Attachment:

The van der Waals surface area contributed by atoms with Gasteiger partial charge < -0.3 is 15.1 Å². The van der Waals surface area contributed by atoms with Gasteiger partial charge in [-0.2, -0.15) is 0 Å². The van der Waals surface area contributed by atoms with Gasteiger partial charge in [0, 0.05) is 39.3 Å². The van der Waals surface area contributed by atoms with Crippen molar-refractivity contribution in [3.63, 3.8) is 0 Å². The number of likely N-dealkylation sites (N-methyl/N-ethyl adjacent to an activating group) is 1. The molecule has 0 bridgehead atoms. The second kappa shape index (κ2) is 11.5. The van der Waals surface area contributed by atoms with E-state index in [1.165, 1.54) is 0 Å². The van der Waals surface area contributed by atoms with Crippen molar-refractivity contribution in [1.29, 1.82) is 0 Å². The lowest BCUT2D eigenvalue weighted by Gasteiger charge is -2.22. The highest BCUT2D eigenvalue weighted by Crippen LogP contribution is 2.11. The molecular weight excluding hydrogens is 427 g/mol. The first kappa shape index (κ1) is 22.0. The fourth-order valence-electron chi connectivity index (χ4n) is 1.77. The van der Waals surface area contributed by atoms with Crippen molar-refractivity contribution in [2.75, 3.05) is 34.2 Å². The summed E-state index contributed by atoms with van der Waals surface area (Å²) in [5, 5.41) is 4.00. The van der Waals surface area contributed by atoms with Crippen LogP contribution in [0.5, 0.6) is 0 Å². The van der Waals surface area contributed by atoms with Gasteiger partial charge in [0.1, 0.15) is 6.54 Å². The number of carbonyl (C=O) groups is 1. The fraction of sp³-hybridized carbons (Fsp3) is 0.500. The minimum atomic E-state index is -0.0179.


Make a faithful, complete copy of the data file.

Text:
The van der Waals surface area contributed by atoms with Gasteiger partial charge < -0.3 is 15.1 Å². The van der Waals surface area contributed by atoms with Gasteiger partial charge in [-0.2, -0.15) is 0 Å². The van der Waals surface area contributed by atoms with Gasteiger partial charge in [0, 0.05) is 39.3 Å². The van der Waals surface area contributed by atoms with Crippen molar-refractivity contribution in [3.63, 3.8) is 0 Å². The number of likely N-dealkylation sites (N-methyl/N-ethyl adjacent to an activating group) is 1. The molecule has 0 bridgehead atoms. The second kappa shape index (κ2) is 11.5. The van der Waals surface area contributed by atoms with E-state index in [1.165, 1.54) is 0 Å². The van der Waals surface area contributed by atoms with Crippen molar-refractivity contribution in [1.29, 1.82) is 0 Å². The lowest BCUT2D eigenvalue weighted by Gasteiger charge is -2.22. The highest BCUT2D eigenvalue weighted by Crippen LogP contribution is 2.11. The molecular weight excluding hydrogens is 427 g/mol. The first kappa shape index (κ1) is 22.0. The fourth-order valence-electron chi connectivity index (χ4n) is 1.77. The van der Waals surface area contributed by atoms with Crippen molar-refractivity contribution in [2.75, 3.05) is 34.2 Å². The summed E-state index contributed by atoms with van der Waals surface area (Å²) in [5, 5.41) is 4.00. The van der Waals surface area contributed by atoms with Crippen LogP contribution in [0.5, 0.6) is 0 Å². The van der Waals surface area contributed by atoms with Gasteiger partial charge in [0.1, 0.15) is 6.54 Å². The number of carbonyl (C=O) groups is 1. The fraction of sp³-hybridized carbons (Fsp3) is 0.500. The minimum atomic E-state index is -0.0179.